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A slowly ADP-ribosylated pertussis-toxin-sensitive GTP-binding regulatory protein is required for vasopressin-stimulated Ca2+ inflow in hepatocytes.

  • L A Berven
  • B P Hughes
  • G J Barritt
Publication Date
Apr 15, 1994
  • Biology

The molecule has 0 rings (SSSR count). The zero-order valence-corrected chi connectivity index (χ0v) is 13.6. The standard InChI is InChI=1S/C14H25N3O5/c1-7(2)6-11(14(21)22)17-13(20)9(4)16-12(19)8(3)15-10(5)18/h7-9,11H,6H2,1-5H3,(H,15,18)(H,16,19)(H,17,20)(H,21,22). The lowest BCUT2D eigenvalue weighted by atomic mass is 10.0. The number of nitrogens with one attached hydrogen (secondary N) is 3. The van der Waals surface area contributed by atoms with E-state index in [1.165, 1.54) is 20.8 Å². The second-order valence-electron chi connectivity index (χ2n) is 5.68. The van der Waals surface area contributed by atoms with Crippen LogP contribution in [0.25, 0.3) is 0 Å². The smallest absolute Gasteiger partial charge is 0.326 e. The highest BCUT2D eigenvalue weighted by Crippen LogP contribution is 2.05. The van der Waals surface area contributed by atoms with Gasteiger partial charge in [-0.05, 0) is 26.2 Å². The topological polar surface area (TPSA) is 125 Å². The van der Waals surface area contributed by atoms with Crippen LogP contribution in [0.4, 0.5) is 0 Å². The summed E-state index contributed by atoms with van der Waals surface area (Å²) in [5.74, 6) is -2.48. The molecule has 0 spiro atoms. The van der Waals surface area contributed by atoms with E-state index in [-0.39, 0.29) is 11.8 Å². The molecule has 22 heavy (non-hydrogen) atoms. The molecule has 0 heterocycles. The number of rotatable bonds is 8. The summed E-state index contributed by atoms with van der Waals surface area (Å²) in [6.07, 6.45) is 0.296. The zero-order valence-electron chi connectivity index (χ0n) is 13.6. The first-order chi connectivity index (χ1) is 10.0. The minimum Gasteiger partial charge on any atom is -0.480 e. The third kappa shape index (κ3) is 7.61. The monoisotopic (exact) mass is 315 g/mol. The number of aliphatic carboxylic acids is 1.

The roles of heterotrimeric GTP-binding regulatory proteins (G-proteins) and inositol polyphosphates in the mechanism by which vasopressin stimulates Ca2+ inflow in hepatocytes were investigated by using single cells loaded with fura2 by microinjection. Vasopressin-stimulated Ca2+ inflow was mimicked by microinjection of guanosine 5'-[gamma-thio]triphosphate (GTP[S]) or guanosine 5'-[beta gamma-imido]triphosphate to the cells, but not adenosine 5'-[gamma-thio]triphosphate (ATP[S]) or guanosine 5'-[beta-thio]diphosphate (GDP[S]). Extracellular Gd3+ (5 microM) inhibited both vasopressin- and GTP[S]-stimulated Ca2+ inflow. GDP[S], but not GMP, administered to hepatocytes by microinjection, completely inhibited vasopressin-stimulated Ca2+ inflow and partially inhibited vasopressin-induced release of Ca2+ from intracellular stores. The microinjection of pertussis toxin had no effect either on the release of Ca2+ from intracellular stores or on Ca2+ inflow induced by vasopressin, but completely inhibited changes in these processes induced by epidermal growth factor (EGF). Hepatocytes isolated from rats treated with pertussis toxin for 24 h exhibited no vasopressin- or GTP[S]-stimulated Ca2+ inflow, whereas the vasopressin-stimulated release of Ca2+ from intracellular stores was similar to that observed for control cells. Heparin or ATP[S] inhibited, or delayed the onset of, both vasopressin-induced release of Ca2+ from intracellular stores and vasopressin-stimulated Ca2+ inflow. Vasopressin-induced oscillations in intracellular [Ca2+] were observed in some heparin-treated cells. It is concluded that the stimulation by vasopressin of Ca2+ inflow to hepatocytes requires inositol 1,4,5-trisphosphate (InsP3) and, by implication, the pertussis-toxin-insensitive G-protein required for the activation of phospholipase C beta [Taylor, Chae, Rhee and Exton (1991) Nature (London) 350, 516-518], and another G-protein which is slowly ADP-ribosylated by pertussis toxin and acts between InsP3 and the putative plasma-membrane Ca2+ channel. EGF-stimulated Ca2+ inflow involves at least one G-protein which is rapidly ADP-ribosylated and is most likely required for InsP3 formation.


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